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REWIND: DIGITAL MEMORY REPLAY

Automatically Generated Location-based Videos for Reconstructing Personal Memories

 

Born out of the Brown University Human-Computer Interaction Lab, Rewind is a web application featuring a video compilation of up to 700 Google Maps street view images automatically generated from its location tracking mechanism.

Time of day and weather conditions are replicated using computer vision techniques, according to local precipitation and weather data. All locations the user visited on any chosen day are gathered and sorted, after which a route is mapped between the locations using the Google Maps API.

I have spent a lot of love, time, and care on this project, and I'm lucky to work with such an amazing team (Han Sha, Kelly Wang, Jeff Huang). I'm responsible for designing our formal user study, conducting our user research, and revamping our site's UX/UI design.

Our work has been submitted to CHI 2018 and is currently under review.

 
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Rewind videos are adjusted for time of day (above), and season (left). Along with temporal cues, Rewind incorporates local weather data. If a precipitation was high on the selected day, there is an animated filter overlaid onto the video, indicating that it was raining.

Rewind videos are adjusted for time of day (above), and season (left). Along with temporal cues, Rewind incorporates local weather data. If a precipitation was high on the selected day, there is an animated filter overlaid onto the video, indicating that it was raining.


designing our user Study


Our user study was led by the guiding questions: 

* How accurately did our computer vision techniques capture season, weather, and temporal cues?
* How helpful were Rewind videos in reconstructing of memories their past?
* How did Rewind compare to their baseline memory of that day?
* Would you use Rewind again?

In designing our user study, I used inspiration from methods in cognitive psychology research. After observing how participants used our program, I formed my user study questions based on standard memory tasks, and adjusted these accordingly for our Rewind system.

 

Timeline of our formal study, lasting three weeks (recording participants' data for two weeks, and an additional week to act as a memory buffer]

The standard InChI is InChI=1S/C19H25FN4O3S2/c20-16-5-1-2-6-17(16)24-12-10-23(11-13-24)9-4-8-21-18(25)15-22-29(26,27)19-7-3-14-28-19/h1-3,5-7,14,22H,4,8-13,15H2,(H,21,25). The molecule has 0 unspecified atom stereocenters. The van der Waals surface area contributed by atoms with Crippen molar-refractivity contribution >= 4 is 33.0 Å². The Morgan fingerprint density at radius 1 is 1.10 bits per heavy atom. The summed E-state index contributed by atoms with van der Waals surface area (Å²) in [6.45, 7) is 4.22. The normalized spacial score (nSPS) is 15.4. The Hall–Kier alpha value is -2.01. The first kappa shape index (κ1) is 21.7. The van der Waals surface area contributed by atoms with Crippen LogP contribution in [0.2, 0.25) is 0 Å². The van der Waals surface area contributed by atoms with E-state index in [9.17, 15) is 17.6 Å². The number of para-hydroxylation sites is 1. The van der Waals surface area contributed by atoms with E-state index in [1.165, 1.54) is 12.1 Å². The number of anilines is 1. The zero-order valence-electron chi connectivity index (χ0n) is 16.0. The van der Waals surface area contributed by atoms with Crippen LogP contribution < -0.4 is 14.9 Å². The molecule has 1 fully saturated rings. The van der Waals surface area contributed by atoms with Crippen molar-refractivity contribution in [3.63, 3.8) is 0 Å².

Timeline of our formal study, lasting three weeks (recording participants' data for two weeks, and an additional week to act as a memory buffer]

The formal study 


We conducted 22 interviews over the course of one and a half months, asking participants to record their location tracking data and compare the accuracy of Rewind videos to personal photos taken on the same day.

We advertised our study throughout the local community, and online local chat forums. Each interview lasted 45 minutes to an hour long and was audio recorded with the participants' permission. 
 

Our study methods are as follows: 

* Participants enabled geolocation tracking on their cellular device.

* Their location is then recorded for two weeks (Recording Phase), followed by a one-week buffer [Intervention Period] to avoid any recency effects during the interview process.

* Participants were interviewed [Recall Session], reviewing a Rewind from a randomly selected weekday and comparing their memory with any pictures taken on the same day. Participants were judged on accuracy, asked to report their emotions during each event they recalled, determining if the overall event was memorable.  


web application ui/ux

I am currently in the process of redesigning our application's interface. The working application is seen below, in which a user can select a date using a calendar and review all Rewind videos taken on that day.

Over the past summer user experience aspects were reimagined: the time slider, in which users can scroll between Rewind videos, and the look around feature, which incorporates a 360 degree view of the selected frame.

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